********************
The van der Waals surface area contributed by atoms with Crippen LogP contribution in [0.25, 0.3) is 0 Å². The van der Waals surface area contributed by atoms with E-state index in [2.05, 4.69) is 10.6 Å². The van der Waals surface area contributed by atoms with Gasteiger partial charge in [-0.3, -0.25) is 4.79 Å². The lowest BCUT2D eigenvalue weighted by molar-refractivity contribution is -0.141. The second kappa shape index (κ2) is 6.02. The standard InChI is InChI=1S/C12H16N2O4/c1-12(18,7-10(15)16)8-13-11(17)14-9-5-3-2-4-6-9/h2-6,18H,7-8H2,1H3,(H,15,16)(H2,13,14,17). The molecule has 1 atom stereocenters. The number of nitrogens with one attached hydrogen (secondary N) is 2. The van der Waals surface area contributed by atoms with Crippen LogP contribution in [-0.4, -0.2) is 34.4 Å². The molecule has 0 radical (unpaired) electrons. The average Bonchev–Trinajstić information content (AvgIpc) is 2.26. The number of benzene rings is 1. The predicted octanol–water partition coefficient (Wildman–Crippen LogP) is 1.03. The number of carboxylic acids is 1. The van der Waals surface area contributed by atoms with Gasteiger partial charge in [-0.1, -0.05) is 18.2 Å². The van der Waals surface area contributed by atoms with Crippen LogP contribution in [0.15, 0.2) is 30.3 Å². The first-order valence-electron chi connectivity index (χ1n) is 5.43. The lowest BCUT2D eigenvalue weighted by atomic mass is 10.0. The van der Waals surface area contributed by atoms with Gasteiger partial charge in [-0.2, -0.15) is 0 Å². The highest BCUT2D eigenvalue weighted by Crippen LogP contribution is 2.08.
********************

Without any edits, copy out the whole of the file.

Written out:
The van der Waals surface area contributed by atoms with Crippen LogP contribution in [0.25, 0.3) is 0 Å². The van der Waals surface area contributed by atoms with E-state index in [2.05, 4.69) is 10.6 Å². The van der Waals surface area contributed by atoms with Gasteiger partial charge in [-0.3, -0.25) is 4.79 Å². The lowest BCUT2D eigenvalue weighted by molar-refractivity contribution is -0.141. The second kappa shape index (κ2) is 6.02. The standard InChI is InChI=1S/C12H16N2O4/c1-12(18,7-10(15)16)8-13-11(17)14-9-5-3-2-4-6-9/h2-6,18H,7-8H2,1H3,(H,15,16)(H2,13,14,17). The molecule has 1 atom stereocenters. The number of nitrogens with one attached hydrogen (secondary N) is 2. The van der Waals surface area contributed by atoms with Crippen LogP contribution in [-0.4, -0.2) is 34.4 Å². The molecule has 0 radical (unpaired) electrons. The average Bonchev–Trinajstić information content (AvgIpc) is 2.26. The number of benzene rings is 1. The predicted octanol–water partition coefficient (Wildman–Crippen LogP) is 1.03. The number of carboxylic acids is 1. The van der Waals surface area contributed by atoms with Gasteiger partial charge in [-0.1, -0.05) is 18.2 Å². The van der Waals surface area contributed by atoms with Crippen LogP contribution in [0.15, 0.2) is 30.3 Å². The first-order valence-electron chi connectivity index (χ1n) is 5.43. The lowest BCUT2D eigenvalue weighted by atomic mass is 10.0. The van der Waals surface area contributed by atoms with Gasteiger partial charge in [-0.2, -0.15) is 0 Å². The highest BCUT2D eigenvalue weighted by Crippen LogP contribution is 2.08.